"Into Thin Air" is a fascinating book, and I recommend reading it. The book will give you an inside look at the world of mountaineering, and that portrait will do much to alter your perception of that world. Like most enterprises that carry high stakes and hold high reward, the world of mountaineering combines gripping tension with day-to-day tediousness and the promise of glorious accomplishment with nagging loneliness. A climber and a restless soul himself, Krakauer is a great writer and weaves the history of man's quest to conquer Mount Everest into the recollection of his own doomed expedition. I could not be farther off in my initial assumption of the book serving as a puff piece deifying a summit of Mount Everest - Krakauer writes this book as a way to recreate the expedition frame by frame in order to understand how it came to be that eleven lives were lost on that day. The book, as Krakauer admits in the foreword, is an attempt to overcome his own demons that have tormented him since that terrible tragedy. It is a controversial book, as Krakauer readily admits by including an angry letter from a family member of a deceased expedition member. As a "civilian" observer, I appreciated the author's honesty, and his effort seems sincere. Regardless of one's opinion about the sensitivity surrounding the topic of Krakauer's recollection of the tragic events and his own actions, the revealing glimpse into the domain of mountain climbing offers sufficient reward for the vast majority of the readers who are not privy to the inner workings of that small society.
While reading "Into Thin Air", I felt a sense of guarded admiration for those brave and crazy enough to risk their lives to climb the world's most daunting peak. On one hand, those who decide to summit Everest despite the gravest risks epitomize the very principles of drive and resolve that spearhead human progress and represent humanity's unyielding spirit. On the other hand, there is no way under any circumstances that I would be willing to subject myself to the experience of climbing Everest. I am not kidding - if you were to offer me my own island, like Madagascar or Tazmania if I attempted a summit just once, I would politely refuse. Then again, it is undeniable that each one has the call of the wild in us. Every child dreams of adventure, travel, and exotic lands. Over time, of course, the overwhelming majority of those boys and girls grow up, get an office job, and diligently settle into their daily routine as their dreams go by the wayside (the dissipation of dreams is remarkably gradual - see Figure 1). So it is with respect and admiration that we look at that small fraction of us who refuse to lose that sense of wanderlust and restlessness and instead become adventurers, field scientists, or elite soldiers.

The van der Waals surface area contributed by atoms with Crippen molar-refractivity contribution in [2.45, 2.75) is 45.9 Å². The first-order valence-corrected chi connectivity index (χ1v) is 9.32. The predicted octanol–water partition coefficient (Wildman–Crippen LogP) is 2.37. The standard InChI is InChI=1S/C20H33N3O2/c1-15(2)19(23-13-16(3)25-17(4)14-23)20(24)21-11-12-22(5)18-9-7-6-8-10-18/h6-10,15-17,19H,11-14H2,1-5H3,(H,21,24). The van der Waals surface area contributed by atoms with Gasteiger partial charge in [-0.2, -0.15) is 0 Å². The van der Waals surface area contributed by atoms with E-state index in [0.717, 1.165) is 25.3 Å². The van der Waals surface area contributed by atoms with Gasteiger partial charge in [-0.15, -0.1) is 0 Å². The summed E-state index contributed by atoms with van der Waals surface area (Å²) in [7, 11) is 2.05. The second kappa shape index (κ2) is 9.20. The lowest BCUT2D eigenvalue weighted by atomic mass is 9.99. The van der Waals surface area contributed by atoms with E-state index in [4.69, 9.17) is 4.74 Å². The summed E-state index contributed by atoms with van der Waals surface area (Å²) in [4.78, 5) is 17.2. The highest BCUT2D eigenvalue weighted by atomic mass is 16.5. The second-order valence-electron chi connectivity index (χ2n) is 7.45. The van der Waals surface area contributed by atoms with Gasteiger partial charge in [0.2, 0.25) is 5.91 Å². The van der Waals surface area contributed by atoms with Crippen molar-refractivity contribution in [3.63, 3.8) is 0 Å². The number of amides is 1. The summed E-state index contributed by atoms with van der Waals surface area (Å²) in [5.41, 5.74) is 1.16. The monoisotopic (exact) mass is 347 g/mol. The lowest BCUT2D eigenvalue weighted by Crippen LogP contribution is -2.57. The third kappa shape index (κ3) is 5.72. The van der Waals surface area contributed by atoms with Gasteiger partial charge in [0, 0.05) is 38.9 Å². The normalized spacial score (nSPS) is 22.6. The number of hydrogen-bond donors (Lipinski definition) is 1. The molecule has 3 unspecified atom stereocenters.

Graph 1 - Hmm, strangely specific.
The trajectory plotted in Graph 1 can be avoided, of course, by asking what your Everest is and planning and executing your ascent. I will tell you one thing however - my "Everest" is not the actual Everest.

The end.